Ideals and Materials
What do Donald Trump and Mao Zedong have in common? The belief that “IF YOU DON’T HAVE STEEL YOU DON’T HAVE A COUNTRY.” Frank Zappa thought you also need a beer—but that’s neither here nor there. Conway’s 2023 narrative science doorstopper is here to deliver a slightly different, less zingy but more important, message: no country has nearly enough sand, salt, iron, copper, oil, and lithium to operate as an autarky. As the natural endowments of these substances vary across countries the economic, social, and political fates of all nations are intertwined.
The developed Western world likes to think itself and indeed projects itself as independent from the Global South, not just in material but also in ideological terms. At first blush the fact that most of the biggest brands are all located in the USA, and that the nation produces more oil than it uses, gives the impression that it is at least materially independent from poorer, less developed countries. Thus, the confidence its presidents appear to demonstrate in speaking out against undemocratic policies and human rights violations abroad. But what explains the fact this energy independent nation nevertheless sees its presidents, from Roosevelt to Biden shuttle “around the world discussing oil”? The explanation is that the oil produced at home isn’t suitable for processing at domestic refineries, and the oil needed to keep the refineries running and supply the local energy demand must come from Saudi Arabia, Iraq, Canada, Mexico, Colombia, and Venezuela.
This plight of being dependent for crucial raw materials on trade partners located in adversarial polities isn’t unique to the United States. Supply shocks in essential commodities have a way of undermining sanctions and import restrictions and perhaps even softening ideological disagreements between any country and its trade partners. Remember that awkward time in 1915 when following a shortage of sand needed for the glass industry Britain had to import German lenses to manufacture binoculars for use by army personnel fighting the Germans? And Germany in turn delivered the goods in exchange for rubber it needed to manufacture tyres, tubing, and fan belts in engines? Conway does.
If you think oil is an exception and that transitioning to an electricity-powered world will remove the one substantial hurdle to US energy independence Conway will convince you things aren’t quite so simple. Argentina, Australia, Chile, and China, who hold large reserves of copper and lithium—essential inputs in electric batteries—are emerging as “electrostates” that are rhyming counterparts to petrostates like Saudi Arabia and Russia. Transitioning out of a fossil fuel powered economy will require negotiation and trade between nations that have the necessary raw materials and those that have the know-how to develop the infrastructure for the energy transition. Since these countries have their own competing interests, and materials and skills are unequally distributed, the world is again in an age of geopolitics.
Matter Still Matters
People are apt to name the steam engine or the blast furnace as a critical civilisational development that set Europe rather than Africa on the path to the industrial revolution. But they’ll scoff at the idea that glass might have played an equally crucial role. Yet without glass it is hard to see how Galileo could’ve empirically confirmed that the Earth orbits the sun; or, how Hooke and van Leeuwenhoek could’ve learned about bacteria and cell reproduction; or, how the poor of sight could have their effective working lives extended with bi-convex lenses in spectacle frames. The obvious charisma of a steam engine or a blast furnace, dynamic and imposing in its operation, compared to an inert looking material that is ubiquitous and cheap is easy to appreciate. What’s interesting here is Conway’s diagnosis of the widespread underestimation of the importance of substances like glass; substances that permeate our daily lives and become invisible through our constant immersion in the world they furnish. The fact that those of us far from the industries making our cars, planes, phones, and medical equipment underestimate the importance of their crucial raw materials is testament to our amazing success in squeezing out enough of the stuff to keep the world running.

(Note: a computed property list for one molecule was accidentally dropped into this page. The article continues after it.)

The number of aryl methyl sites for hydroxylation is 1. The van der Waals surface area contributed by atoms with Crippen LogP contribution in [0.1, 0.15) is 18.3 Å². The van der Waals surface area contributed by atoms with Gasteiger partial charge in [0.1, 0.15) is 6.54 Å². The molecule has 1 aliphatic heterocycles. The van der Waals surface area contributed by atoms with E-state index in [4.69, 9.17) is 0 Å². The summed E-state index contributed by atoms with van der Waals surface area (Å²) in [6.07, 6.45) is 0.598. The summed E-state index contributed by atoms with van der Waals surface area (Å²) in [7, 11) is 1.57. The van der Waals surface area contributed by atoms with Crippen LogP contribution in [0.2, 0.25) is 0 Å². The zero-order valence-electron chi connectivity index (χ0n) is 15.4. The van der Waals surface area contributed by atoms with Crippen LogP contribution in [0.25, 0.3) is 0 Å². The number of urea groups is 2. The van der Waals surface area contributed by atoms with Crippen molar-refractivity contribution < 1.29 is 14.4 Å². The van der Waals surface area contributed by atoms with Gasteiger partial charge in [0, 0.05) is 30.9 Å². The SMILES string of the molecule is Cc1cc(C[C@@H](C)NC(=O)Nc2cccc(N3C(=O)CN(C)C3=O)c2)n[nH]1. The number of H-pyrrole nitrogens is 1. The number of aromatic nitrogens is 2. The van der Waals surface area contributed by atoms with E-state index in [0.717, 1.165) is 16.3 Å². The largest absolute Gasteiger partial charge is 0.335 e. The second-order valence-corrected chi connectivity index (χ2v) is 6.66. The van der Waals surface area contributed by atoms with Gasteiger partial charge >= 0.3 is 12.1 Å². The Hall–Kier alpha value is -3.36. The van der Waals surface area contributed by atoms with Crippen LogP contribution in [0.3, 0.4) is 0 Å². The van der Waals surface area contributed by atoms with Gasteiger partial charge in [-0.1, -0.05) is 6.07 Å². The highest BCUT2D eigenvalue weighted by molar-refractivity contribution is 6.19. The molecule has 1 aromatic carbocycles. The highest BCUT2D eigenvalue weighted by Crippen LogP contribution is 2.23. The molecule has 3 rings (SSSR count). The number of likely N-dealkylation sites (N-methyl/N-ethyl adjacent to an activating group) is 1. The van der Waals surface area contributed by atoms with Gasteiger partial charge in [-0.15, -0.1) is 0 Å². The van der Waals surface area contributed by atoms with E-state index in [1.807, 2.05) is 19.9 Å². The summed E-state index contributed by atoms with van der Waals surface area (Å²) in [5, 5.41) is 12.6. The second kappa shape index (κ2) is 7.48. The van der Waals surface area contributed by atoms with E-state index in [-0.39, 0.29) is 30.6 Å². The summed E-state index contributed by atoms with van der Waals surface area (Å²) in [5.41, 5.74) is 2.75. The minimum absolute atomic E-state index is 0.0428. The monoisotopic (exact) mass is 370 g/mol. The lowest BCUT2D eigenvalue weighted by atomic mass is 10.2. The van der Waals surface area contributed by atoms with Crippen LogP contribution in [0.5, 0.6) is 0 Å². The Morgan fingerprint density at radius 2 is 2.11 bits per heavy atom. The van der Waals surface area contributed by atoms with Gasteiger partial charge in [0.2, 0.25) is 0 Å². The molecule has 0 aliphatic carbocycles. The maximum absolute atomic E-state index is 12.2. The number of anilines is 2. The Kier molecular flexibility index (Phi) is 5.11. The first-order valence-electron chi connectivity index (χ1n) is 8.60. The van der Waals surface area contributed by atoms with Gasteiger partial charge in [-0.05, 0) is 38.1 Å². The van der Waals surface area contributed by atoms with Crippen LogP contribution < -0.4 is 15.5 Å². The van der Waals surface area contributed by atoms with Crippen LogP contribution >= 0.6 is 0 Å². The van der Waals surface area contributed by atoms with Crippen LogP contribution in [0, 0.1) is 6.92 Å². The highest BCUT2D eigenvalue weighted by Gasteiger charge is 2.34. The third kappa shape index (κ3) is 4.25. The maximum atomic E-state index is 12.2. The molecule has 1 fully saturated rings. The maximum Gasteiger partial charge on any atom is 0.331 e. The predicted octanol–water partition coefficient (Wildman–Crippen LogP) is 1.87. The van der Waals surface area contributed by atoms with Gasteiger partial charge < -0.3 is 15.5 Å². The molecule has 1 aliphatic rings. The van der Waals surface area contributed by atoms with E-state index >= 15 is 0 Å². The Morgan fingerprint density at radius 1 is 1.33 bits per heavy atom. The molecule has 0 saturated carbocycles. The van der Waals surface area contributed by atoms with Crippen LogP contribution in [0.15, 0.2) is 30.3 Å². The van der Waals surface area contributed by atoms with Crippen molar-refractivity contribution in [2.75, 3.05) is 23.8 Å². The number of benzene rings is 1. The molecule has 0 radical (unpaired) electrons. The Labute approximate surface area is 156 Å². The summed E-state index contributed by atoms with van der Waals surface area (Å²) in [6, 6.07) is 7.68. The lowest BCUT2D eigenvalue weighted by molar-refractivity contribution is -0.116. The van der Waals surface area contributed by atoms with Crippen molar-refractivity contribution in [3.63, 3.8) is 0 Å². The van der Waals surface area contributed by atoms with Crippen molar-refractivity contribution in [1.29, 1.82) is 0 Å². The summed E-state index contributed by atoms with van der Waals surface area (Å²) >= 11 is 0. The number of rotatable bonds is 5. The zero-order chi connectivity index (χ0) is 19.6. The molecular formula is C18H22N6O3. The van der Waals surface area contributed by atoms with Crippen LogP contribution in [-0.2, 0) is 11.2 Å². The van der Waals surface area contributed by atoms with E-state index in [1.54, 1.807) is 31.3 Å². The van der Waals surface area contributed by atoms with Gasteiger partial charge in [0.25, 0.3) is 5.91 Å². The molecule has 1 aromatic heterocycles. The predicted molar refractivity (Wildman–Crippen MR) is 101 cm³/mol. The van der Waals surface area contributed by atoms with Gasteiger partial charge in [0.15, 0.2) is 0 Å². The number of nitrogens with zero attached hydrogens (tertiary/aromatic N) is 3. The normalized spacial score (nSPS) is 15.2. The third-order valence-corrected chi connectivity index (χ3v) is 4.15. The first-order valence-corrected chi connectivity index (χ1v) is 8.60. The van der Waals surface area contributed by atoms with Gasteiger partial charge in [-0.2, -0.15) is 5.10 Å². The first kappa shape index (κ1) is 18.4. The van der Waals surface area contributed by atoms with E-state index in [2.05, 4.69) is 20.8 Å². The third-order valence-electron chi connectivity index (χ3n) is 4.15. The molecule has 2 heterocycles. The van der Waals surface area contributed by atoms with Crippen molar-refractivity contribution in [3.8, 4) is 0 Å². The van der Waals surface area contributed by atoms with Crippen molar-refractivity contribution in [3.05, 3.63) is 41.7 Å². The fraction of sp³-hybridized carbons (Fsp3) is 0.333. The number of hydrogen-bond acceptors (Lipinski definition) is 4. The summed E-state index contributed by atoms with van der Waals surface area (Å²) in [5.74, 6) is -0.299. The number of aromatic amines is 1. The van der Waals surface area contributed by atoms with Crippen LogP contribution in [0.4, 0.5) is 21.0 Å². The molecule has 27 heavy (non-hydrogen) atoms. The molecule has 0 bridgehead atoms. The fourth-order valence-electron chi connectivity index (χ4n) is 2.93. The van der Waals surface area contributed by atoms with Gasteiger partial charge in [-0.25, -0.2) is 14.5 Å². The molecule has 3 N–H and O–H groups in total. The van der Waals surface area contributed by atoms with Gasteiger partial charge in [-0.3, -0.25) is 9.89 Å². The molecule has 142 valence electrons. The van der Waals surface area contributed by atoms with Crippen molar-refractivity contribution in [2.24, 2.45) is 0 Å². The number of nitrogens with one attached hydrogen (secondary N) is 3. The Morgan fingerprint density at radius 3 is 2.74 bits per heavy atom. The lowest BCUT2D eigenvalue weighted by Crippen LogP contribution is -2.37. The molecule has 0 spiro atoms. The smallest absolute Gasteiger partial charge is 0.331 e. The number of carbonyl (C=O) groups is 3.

We all know that our phones and laptops are powered by rare minerals found in economically marginal and politically fractious countries. In the information age created by these devices it is possible to track the journey of each component across the various regions it underwent processing as an intermediate good before ending up as a consumer product in our hands. This encourages the comforting illusion that the “ethereal world” [as Conway puts it] depicted by supply chains crisscrossing the globe is the real one and the traditional idea of nations as landmasses separated by politically articulated geographical borders is in abeyance. When a sophisticated piece of technology made out of materials originating and processed in more than a few countries can be ordered from the comfort of one’s home, as Conway observes, it is easy to think the entire process is only as complicated as ordering the device. But this view elides the messy and arduous physical realities of mining for salt, sand, rare earth minerals, and copper, and the vast masses of concrete and steel needed to erect and run the associated manufacturing facilities.